Recent Posts

Russian Socialists in the Struggle for Democracy

For the past few weeks, protests for fair elections in upcoming municipal polls have become weekly in Moscow and St. Petersburg as thousands have defied authorities to attend unsanctioned rallies. The police crackdown has been particularly harsh in Moscow. Protests on July 27 and August 3 resulted in over 2000 detentions. Images of police in riot gear wrestling citizens to the ground and beating peaceful protesters were reminiscent of the mass protests against election fraud in 2011-2012.

Members of the Russian Socialist Movement, a small Marxist, anti-Stalinist organization active in the Russian left, have been participants in local electoral campaigns and in the protests. Two RSM activists, Valeria Kovelishina and Ilya Budraitskis talk about the Russian Socialist Movement, their electoral work, the protests for democracy in Russia and what they might mean for the future.

Witnessing the Collapse of Communism


Roundtable discussion marking the 30th anniversary of the collapse of communism in Eastern Europe. Participants include Timothy Garton Ash, Bridget Kendall, and Jens Reich.

The Evictors

Around Moscow, there’s a whole industry of so-called “black creditors” — microfinance institutions (or MFOs) that swindle and seize debtors’ homes. Ivan Golunov’s investigation for Meduza has discovered that almost 500 apartments have been seized from their owners over the past five years without so much as a court order. In fact, this scheme involves more than simply “squeezing” people from their homes. It is possibly part of a wider, international money-laundering system. Here’s Meduza special correspondent Ivan Golunov on the ins and outs of this industry.

Mapping the American Left

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I wrote an article with Rafael Khachaturian on the American Left for the Russian journal Социология власти (Sociology of Power).

You can download it here.

Here’s an excerpt:

The American left currently finds itself on unfamiliar political terrain. It is more energized today than it has been in decades. Interest in socialism is growing, especially among a younger generation initiated into politics by Barack Obama’s first presidential campaign. More recently, opposition to Trump, outrage toward his embrace of racism and xenophobia, millennials’ anxieties about their economic prospects, and a deepening skepticism about the ability of established government institutions to address these problems has caused many to seek answers on the left. The American left hasn’t experienced such a rapid influx of activists and adherents since the 1960s.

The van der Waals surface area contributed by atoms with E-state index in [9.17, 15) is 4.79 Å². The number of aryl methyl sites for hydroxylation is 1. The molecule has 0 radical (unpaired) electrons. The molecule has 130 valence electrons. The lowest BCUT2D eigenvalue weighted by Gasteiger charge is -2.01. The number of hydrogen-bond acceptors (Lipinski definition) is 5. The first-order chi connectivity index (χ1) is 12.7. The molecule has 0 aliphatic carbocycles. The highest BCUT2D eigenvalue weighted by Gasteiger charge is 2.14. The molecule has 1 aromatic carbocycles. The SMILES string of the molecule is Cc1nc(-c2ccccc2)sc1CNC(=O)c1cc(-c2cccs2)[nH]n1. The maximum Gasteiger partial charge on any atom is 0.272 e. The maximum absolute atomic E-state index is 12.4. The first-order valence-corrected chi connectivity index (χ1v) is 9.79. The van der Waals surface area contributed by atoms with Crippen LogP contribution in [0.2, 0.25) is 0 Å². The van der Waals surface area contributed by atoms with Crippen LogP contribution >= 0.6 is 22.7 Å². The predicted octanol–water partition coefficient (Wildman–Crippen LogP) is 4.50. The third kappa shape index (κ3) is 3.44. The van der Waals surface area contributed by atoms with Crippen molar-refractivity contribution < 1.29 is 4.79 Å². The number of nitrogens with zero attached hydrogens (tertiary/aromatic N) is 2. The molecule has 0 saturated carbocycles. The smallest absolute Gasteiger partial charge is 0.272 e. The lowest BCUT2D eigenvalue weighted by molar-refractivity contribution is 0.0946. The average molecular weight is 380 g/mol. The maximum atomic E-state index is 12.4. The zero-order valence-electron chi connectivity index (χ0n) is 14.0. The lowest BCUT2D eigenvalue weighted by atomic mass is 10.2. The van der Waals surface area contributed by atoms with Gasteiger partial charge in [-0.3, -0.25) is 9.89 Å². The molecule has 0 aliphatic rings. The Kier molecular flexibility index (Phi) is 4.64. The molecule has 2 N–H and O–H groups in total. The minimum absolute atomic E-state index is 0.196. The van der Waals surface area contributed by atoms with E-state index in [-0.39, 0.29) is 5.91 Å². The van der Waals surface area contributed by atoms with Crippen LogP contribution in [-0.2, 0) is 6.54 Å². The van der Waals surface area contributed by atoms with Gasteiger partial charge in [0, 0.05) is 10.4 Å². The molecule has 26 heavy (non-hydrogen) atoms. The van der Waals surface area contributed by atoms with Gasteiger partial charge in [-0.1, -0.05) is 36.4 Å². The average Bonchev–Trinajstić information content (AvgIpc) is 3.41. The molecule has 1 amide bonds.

And yet, this rebirth comes with uncertainty. One of the challenges facing the left since the anti-globalization movement of the late 1990s is producing lasting institutions, and making tangible inroads within working class communities, especially among people of color. Though a diffuse swathe of organizations and groups are cultivating substantial political capital, these forces have yet to cohere into a unified movement or forge durable coalitions. Potential working class constituencies for a left policy agenda and their institutions — trade unions, churches, and social organizations — remain wedded to the Republican and Democratic parties. Questions about the sources of political power, how to take it, and the very ideological and institutional nature of democratic socialism dog many activists. Moreover, the task of recomposition into a new political force has inflicted the American left with its own internal polarization. It remains a patchwork of different groups split between trying to push the Democratic Party to the left or to carve out an independent space outside the existing American political duopoly. In many respects, the old specters familiar to organizing on the left continue to haunt it. Though revived, the left has a long uphill battle before it can claim solid support among working class Americans.